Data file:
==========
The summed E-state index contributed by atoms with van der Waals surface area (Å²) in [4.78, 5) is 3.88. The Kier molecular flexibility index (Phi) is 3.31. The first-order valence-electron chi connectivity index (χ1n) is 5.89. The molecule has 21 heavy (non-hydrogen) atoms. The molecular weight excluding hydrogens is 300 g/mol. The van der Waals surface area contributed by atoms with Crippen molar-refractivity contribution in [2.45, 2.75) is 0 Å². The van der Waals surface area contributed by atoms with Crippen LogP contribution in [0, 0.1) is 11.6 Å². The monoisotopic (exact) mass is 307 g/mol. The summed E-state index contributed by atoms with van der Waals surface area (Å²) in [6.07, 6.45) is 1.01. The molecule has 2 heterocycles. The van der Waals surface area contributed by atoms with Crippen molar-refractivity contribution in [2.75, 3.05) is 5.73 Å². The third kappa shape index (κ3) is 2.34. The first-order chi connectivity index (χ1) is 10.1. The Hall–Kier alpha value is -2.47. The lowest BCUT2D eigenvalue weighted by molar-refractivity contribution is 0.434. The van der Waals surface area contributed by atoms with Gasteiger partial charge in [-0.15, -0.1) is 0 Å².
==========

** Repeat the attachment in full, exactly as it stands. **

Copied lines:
The summed E-state index contributed by atoms with van der Waals surface area (Å²) in [4.78, 5) is 3.88. The Kier molecular flexibility index (Phi) is 3.31. The first-order valence-electron chi connectivity index (χ1n) is 5.89. The molecule has 21 heavy (non-hydrogen) atoms. The molecular weight excluding hydrogens is 300 g/mol. The van der Waals surface area contributed by atoms with Crippen molar-refractivity contribution in [2.45, 2.75) is 0 Å². The van der Waals surface area contributed by atoms with Crippen LogP contribution in [0, 0.1) is 11.6 Å². The monoisotopic (exact) mass is 307 g/mol. The summed E-state index contributed by atoms with van der Waals surface area (Å²) in [6.07, 6.45) is 1.01. The molecule has 2 heterocycles. The van der Waals surface area contributed by atoms with Crippen molar-refractivity contribution in [2.75, 3.05) is 5.73 Å². The third kappa shape index (κ3) is 2.34. The first-order chi connectivity index (χ1) is 10.1. The Hall–Kier alpha value is -2.47. The lowest BCUT2D eigenvalue weighted by molar-refractivity contribution is 0.434. The van der Waals surface area contributed by atoms with Gasteiger partial charge in [-0.15, -0.1) is 0 Å².